#1: Fiscal responsibility. The city cannot continue along the current path of spending and expect taxpayers and residents to feed the beast. Population decline and stagnant home prices have led to the need for higher taxes and fees. While some of our issues have been brought to our doorstep by state laws and mandates, that is no excuse for the mismanagement of taxpayer dollars given to private enterprises and defending frivolous lawsuits. As mayor, I will lead the Council to fund basic city services before spending money on pet projects. We must begin to examine every cent going out and become better stewards of the public dollar. We must live within our means and once we address our needs, we can begin to fund the wants and nice-to-haves.
#2: Delivery of public services. Our city’s police, fire and public works departments have been cut to balance the budget, resulting in longer fire response times, higher crime rates and crumbling infrastructure. Our current City Council has failed to gauge the expectation of citizens and deliver accordingly. As mayor, I will propose:
- Town hall meetings to better understand residents’ expectations and provide education on the real cost of public services;
- Public budget meetings and utilizing the collected input as the driver to making our city a better place to live, work and recreate; and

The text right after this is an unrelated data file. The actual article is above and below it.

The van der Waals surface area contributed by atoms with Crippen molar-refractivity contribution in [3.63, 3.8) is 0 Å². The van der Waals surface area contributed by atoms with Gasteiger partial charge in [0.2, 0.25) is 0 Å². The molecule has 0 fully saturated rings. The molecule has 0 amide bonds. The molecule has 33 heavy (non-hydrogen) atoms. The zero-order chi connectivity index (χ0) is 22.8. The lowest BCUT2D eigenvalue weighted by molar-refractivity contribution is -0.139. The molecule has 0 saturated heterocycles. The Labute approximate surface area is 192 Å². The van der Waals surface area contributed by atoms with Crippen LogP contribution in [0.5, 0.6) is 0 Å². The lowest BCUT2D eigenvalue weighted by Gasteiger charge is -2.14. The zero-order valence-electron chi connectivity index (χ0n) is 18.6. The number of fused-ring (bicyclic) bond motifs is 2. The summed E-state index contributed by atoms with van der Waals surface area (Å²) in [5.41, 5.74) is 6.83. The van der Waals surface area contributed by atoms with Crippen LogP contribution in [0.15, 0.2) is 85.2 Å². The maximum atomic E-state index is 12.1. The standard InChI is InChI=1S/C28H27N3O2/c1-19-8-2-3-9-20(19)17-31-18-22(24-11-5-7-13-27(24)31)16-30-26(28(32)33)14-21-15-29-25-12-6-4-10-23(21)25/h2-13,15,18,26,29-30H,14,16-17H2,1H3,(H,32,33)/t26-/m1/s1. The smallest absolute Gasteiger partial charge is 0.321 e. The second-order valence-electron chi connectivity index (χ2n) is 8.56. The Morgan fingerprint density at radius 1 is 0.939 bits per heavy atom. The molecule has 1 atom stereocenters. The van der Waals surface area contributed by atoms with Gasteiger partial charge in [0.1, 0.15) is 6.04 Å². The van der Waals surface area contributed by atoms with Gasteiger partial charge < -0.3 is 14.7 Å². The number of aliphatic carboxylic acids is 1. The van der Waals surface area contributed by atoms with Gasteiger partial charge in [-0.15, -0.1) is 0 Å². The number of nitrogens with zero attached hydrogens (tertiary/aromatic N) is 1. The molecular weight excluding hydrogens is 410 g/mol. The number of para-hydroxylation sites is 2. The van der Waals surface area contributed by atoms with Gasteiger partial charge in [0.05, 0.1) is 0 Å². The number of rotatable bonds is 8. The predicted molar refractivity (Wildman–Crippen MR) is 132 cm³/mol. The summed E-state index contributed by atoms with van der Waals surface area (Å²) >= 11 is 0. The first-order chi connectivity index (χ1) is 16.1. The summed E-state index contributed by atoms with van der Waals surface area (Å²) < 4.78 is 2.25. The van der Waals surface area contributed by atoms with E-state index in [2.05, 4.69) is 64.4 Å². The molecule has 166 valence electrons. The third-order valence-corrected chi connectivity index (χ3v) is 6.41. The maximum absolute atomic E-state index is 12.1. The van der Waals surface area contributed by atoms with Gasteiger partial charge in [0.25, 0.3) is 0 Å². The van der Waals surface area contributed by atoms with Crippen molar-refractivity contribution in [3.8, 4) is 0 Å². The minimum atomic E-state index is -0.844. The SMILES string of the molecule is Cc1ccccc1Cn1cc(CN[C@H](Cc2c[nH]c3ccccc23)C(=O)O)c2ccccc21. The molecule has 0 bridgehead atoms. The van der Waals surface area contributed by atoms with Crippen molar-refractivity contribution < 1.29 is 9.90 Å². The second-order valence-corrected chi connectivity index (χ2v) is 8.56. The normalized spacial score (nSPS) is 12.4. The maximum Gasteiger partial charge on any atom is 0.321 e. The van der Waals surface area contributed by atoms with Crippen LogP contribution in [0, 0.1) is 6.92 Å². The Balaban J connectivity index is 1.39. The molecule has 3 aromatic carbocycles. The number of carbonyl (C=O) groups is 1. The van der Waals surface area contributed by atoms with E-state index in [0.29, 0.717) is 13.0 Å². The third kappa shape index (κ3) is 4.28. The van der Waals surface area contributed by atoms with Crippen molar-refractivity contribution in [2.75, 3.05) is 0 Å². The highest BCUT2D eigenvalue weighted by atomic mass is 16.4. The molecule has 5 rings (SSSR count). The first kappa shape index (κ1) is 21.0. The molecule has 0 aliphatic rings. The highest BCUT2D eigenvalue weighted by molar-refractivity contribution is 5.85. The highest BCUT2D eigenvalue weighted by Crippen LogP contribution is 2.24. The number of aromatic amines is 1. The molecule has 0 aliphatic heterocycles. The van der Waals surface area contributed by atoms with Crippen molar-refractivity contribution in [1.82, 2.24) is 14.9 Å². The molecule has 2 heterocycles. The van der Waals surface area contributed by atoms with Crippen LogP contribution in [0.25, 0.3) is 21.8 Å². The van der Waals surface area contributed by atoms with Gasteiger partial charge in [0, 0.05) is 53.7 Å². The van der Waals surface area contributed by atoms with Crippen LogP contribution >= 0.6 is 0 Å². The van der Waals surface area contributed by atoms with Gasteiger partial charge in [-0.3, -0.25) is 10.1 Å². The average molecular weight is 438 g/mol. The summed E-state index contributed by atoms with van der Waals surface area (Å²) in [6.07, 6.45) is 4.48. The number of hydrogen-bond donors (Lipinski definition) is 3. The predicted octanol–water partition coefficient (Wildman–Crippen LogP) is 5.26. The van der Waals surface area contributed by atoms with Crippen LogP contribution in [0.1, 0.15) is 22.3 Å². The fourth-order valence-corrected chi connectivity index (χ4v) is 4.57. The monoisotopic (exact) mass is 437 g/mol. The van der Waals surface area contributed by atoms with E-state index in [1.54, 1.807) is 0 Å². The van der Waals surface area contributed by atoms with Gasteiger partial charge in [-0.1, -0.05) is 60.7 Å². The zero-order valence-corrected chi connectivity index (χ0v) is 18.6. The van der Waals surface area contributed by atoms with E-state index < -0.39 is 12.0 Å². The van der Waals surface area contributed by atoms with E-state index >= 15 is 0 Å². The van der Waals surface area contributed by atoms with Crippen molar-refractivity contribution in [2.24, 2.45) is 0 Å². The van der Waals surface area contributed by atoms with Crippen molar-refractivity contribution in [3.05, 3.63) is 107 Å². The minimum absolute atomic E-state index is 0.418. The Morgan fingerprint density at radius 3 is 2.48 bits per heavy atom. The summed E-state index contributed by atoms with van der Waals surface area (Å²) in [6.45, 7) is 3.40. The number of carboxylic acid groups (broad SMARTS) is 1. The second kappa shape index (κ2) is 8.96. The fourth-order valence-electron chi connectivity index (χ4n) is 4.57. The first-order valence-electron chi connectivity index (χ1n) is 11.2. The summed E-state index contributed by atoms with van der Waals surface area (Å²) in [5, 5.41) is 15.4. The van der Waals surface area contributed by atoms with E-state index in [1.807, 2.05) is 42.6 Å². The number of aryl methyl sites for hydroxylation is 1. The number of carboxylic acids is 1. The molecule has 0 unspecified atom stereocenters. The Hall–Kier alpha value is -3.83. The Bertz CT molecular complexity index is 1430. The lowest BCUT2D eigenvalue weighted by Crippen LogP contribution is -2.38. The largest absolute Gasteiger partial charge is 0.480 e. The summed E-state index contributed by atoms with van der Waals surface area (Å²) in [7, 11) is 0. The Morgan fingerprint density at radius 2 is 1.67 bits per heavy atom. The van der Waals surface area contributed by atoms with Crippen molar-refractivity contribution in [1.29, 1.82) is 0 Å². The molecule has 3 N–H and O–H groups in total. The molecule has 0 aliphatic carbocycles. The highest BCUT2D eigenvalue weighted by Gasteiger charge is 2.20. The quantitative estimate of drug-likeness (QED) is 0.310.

- Providing feedback to citizens regarding the actions the city has taken based on this public input.
#3: Citizen engagement and incremental development. Starting a business and addressing issues within our community are hard to accomplish if you do not have the right connections. Peoria has spent countless dollars incentivizing developers for projects which have been unable to capture positive forward momentum, to the detriment of our local businesses. Contacting city staff or council members frequently yields no response or evasive answers that do not address the questions being asked. This requires a culture change starting from the top. The mayor, leading by example, can be mirrored by fellow council members and ultimately set the expectation of excellent customer service for the city manager. It is then the city manager’s job to hold staff to the same level of service.